Jerry ballgame shares his concerns about the Red Sox first half and his thoughts about what they might be able to do in the second half.
Punto to Ciriaco (pictured above) to Gomez; as lyrical as it may sound, I’m fairly sure that it won’t go down in baseball lore as a legendary double play combination. Yet, this was three quarters of the Red Sox infield in the series finale against the Yankees last Sunday night. Ironically enough, they were responsible for five of the seven hits Sox hits, but also the key defensive failure that extended the first inning, costing a run, and pushing starter Jon Lester’s pitch count to over thirty.
The fact that Lester had the best first inning of the four Sox starters in this series speaks volumes about the biggest problem facing Boston; the starting pitching. The Sox do not have a ‘stopper’. There is no one on this staff who you feel could go out and win the one game you have to have. Josh Beckett has not been that man since 2007, Lester has put up good numbers at times and Clay Buchholz has shown flashes of brilliance, but no one has done it with any consistency. (Clearly, this is not a new issue, as it was at the heart of last September’s epic collapse).
The rest of the staff–Franklin Morales, Felix Doubront, and Aaron Cook–has done a very respectable job, but is unlikely to spark much fear in the rest of the American League. The pending returns of Will Middlebrooks, Jacoby Ellsbury and Carl Crawford should help to even out their offense, and assuming David Ortiz keeps producing, get them out of the AL East cellar and above .500. But are they legitimate Wild Card contenders? If they are struggling with their own division, not to mention the Tigers and Angels, then post season play seems a long shot. The trade deadline should be an interesting time in Boston, but for reasons we’ve not been used to. I believe most Sox fans are looking to shake things up, but only time will tell if the Boston front office agrees. Stay tuned.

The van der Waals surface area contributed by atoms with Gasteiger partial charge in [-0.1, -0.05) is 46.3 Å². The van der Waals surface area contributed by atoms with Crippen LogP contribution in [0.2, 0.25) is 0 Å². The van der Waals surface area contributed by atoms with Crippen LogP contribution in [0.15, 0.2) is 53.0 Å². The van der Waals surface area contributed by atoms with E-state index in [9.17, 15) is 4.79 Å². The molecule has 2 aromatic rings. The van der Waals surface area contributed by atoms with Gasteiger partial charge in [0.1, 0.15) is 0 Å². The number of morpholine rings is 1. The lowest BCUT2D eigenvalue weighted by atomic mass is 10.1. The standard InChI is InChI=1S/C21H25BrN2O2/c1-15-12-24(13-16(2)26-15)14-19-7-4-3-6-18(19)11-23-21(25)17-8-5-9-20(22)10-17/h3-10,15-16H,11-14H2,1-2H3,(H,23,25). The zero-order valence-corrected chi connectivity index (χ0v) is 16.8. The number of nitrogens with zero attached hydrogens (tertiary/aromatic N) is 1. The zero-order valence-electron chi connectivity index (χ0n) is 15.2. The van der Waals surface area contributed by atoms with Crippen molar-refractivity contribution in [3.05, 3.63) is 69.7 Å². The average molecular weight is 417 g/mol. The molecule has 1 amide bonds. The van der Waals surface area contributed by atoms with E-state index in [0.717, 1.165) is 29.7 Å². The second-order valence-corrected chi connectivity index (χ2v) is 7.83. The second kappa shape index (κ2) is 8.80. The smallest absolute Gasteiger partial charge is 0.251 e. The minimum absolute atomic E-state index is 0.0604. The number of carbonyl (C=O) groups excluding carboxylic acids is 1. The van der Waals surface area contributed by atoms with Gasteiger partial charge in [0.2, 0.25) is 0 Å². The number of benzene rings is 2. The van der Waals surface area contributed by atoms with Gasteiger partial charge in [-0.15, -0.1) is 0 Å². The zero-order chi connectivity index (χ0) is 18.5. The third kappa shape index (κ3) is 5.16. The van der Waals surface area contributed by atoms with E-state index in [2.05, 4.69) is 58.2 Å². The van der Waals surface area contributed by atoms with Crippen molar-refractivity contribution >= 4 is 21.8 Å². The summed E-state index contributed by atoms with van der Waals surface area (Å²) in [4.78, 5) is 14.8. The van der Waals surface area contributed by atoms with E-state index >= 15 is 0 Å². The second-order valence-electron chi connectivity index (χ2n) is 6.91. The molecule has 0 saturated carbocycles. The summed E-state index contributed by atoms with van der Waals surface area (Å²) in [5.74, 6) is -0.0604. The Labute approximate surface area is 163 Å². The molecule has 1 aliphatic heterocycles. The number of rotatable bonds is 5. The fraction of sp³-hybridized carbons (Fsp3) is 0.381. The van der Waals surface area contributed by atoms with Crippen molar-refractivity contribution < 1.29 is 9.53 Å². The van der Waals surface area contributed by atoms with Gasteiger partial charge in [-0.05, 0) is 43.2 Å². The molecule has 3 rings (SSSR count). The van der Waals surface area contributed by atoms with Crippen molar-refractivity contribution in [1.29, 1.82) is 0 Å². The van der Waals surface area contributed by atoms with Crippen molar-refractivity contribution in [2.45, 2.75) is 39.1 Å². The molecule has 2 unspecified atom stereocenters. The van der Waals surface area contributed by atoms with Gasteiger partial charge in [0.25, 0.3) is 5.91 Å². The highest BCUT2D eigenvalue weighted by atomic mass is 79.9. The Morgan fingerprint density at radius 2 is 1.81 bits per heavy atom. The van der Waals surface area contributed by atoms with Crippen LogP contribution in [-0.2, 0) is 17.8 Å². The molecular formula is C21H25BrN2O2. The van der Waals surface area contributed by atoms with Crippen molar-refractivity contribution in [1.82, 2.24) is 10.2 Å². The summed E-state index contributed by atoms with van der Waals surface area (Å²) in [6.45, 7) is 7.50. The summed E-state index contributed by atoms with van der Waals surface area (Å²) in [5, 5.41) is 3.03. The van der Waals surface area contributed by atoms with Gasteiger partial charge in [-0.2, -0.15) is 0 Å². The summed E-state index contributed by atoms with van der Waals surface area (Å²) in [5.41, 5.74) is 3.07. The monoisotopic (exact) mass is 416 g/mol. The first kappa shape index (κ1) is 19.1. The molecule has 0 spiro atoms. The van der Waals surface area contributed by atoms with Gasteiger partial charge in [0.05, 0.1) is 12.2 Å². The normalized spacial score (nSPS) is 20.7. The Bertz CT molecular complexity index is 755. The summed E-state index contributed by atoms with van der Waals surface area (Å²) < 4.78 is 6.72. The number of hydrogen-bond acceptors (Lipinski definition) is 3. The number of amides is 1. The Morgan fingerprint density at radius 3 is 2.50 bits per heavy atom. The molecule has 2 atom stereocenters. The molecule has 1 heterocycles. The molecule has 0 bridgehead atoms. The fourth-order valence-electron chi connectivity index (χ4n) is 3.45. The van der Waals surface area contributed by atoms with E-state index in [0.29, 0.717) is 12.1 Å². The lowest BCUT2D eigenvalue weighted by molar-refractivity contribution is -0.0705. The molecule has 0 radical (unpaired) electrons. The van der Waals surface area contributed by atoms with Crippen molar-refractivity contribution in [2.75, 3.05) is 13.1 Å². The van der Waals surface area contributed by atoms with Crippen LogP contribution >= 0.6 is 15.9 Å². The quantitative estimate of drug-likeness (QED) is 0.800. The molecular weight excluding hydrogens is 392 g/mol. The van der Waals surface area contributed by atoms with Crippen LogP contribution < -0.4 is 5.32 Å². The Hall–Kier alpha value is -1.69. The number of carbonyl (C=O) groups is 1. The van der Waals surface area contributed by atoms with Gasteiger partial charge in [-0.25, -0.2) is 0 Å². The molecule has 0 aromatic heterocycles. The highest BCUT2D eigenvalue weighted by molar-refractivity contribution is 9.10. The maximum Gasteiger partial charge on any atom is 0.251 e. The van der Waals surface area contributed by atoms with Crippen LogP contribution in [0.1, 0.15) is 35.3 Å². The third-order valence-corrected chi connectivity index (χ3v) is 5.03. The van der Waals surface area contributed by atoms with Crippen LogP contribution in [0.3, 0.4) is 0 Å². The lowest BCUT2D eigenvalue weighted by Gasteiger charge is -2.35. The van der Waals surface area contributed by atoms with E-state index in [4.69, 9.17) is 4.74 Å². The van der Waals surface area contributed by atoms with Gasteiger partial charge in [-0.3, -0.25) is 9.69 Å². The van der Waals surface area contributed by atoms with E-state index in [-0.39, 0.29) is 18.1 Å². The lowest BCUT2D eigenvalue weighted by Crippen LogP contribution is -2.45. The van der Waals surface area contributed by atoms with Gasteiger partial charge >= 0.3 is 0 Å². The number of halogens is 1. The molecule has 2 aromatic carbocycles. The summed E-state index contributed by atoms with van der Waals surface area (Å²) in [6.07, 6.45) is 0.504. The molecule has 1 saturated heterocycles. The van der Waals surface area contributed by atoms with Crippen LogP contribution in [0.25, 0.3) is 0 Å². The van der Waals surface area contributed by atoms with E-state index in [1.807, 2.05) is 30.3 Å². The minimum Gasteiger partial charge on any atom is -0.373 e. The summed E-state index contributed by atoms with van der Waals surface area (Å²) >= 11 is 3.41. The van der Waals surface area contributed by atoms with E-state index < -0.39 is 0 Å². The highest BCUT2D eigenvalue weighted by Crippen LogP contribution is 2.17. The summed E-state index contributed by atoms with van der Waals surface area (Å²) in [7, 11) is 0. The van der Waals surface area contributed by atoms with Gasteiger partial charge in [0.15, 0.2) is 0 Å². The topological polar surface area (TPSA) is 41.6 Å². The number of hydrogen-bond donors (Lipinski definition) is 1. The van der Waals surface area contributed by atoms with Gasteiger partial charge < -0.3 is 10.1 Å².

Speaking of Ortiz, I wish he would stop talking. He may have some legitimate points, but you can only play the respect card so many times before it gets old. Besides, there is no athlete in Boston who is more respected and appreciated then the “Big Man”, but people are starting to tune him out. He may be the closest thing that the Red Sox have to a leader, but complaining about your contract, especially as it compares to your teammates’, just doesn’t seem like leadership to me.
I’m still processing the loss of Ray Allen. Seeing him ship off to Miami was only slightly less annoying then see Johnny Damon in pinstripes. Although in Damon’s case I think Theo blew it (seriously, Coco Crisp?) and in Allen’s case it was more his hurt feelings and his inability to see himself as a role player. I have to wonder if he’s truly going to be happy with the Heat. I just can’t see him getting enough touches to be effective; and do people really want to see LeBron dumping the ball off? Although I like the off season the Celtics have had and the moves they have made, it’s beginning to look like the Brooklyn Nets (now that’ll take some getting used to!) may be the next big thing in the East. This will definitely need some revisiting, once the dust has settled.
Featured image courtesy of: Matthew J. Lee/The Boston Globe via Getty Images
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